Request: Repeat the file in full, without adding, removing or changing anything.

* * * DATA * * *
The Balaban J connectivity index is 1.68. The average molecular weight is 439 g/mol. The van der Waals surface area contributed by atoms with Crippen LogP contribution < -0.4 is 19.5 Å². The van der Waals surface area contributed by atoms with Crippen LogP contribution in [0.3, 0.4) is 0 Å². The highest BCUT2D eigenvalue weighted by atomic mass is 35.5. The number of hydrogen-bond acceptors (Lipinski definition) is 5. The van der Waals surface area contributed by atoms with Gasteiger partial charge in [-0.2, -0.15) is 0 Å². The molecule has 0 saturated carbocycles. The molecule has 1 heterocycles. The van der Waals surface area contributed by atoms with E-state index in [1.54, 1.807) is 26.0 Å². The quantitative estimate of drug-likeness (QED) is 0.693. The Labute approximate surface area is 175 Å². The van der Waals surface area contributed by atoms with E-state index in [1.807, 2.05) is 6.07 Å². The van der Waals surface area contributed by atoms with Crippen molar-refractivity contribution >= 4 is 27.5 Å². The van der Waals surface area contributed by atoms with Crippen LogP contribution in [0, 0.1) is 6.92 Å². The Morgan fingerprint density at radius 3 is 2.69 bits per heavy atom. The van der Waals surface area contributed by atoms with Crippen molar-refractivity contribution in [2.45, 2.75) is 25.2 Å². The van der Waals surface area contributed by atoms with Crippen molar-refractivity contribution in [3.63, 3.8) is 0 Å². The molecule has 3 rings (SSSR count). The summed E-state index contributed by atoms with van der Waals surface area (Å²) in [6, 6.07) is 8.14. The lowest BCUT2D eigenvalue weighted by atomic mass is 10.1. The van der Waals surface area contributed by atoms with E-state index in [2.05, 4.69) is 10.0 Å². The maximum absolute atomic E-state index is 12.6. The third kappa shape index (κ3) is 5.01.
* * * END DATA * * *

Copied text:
The Balaban J connectivity index is 1.68. The average molecular weight is 439 g/mol. The van der Waals surface area contributed by atoms with Crippen LogP contribution < -0.4 is 19.5 Å². The van der Waals surface area contributed by atoms with Crippen LogP contribution in [0.3, 0.4) is 0 Å². The highest BCUT2D eigenvalue weighted by atomic mass is 35.5. The number of hydrogen-bond acceptors (Lipinski definition) is 5. The van der Waals surface area contributed by atoms with Gasteiger partial charge in [-0.2, -0.15) is 0 Å². The molecule has 0 saturated carbocycles. The molecule has 1 heterocycles. The van der Waals surface area contributed by atoms with E-state index in [1.54, 1.807) is 26.0 Å². The quantitative estimate of drug-likeness (QED) is 0.693. The Labute approximate surface area is 175 Å². The van der Waals surface area contributed by atoms with E-state index in [1.807, 2.05) is 6.07 Å². The van der Waals surface area contributed by atoms with Crippen molar-refractivity contribution >= 4 is 27.5 Å². The van der Waals surface area contributed by atoms with Crippen LogP contribution in [0, 0.1) is 6.92 Å². The Morgan fingerprint density at radius 3 is 2.69 bits per heavy atom. The van der Waals surface area contributed by atoms with Crippen molar-refractivity contribution in [2.45, 2.75) is 25.2 Å². The van der Waals surface area contributed by atoms with Crippen molar-refractivity contribution in [3.63, 3.8) is 0 Å². The molecule has 3 rings (SSSR count). The summed E-state index contributed by atoms with van der Waals surface area (Å²) in [6, 6.07) is 8.14. The lowest BCUT2D eigenvalue weighted by atomic mass is 10.1. The van der Waals surface area contributed by atoms with E-state index in [2.05, 4.69) is 10.0 Å². The maximum absolute atomic E-state index is 12.6. The third kappa shape index (κ3) is 5.01.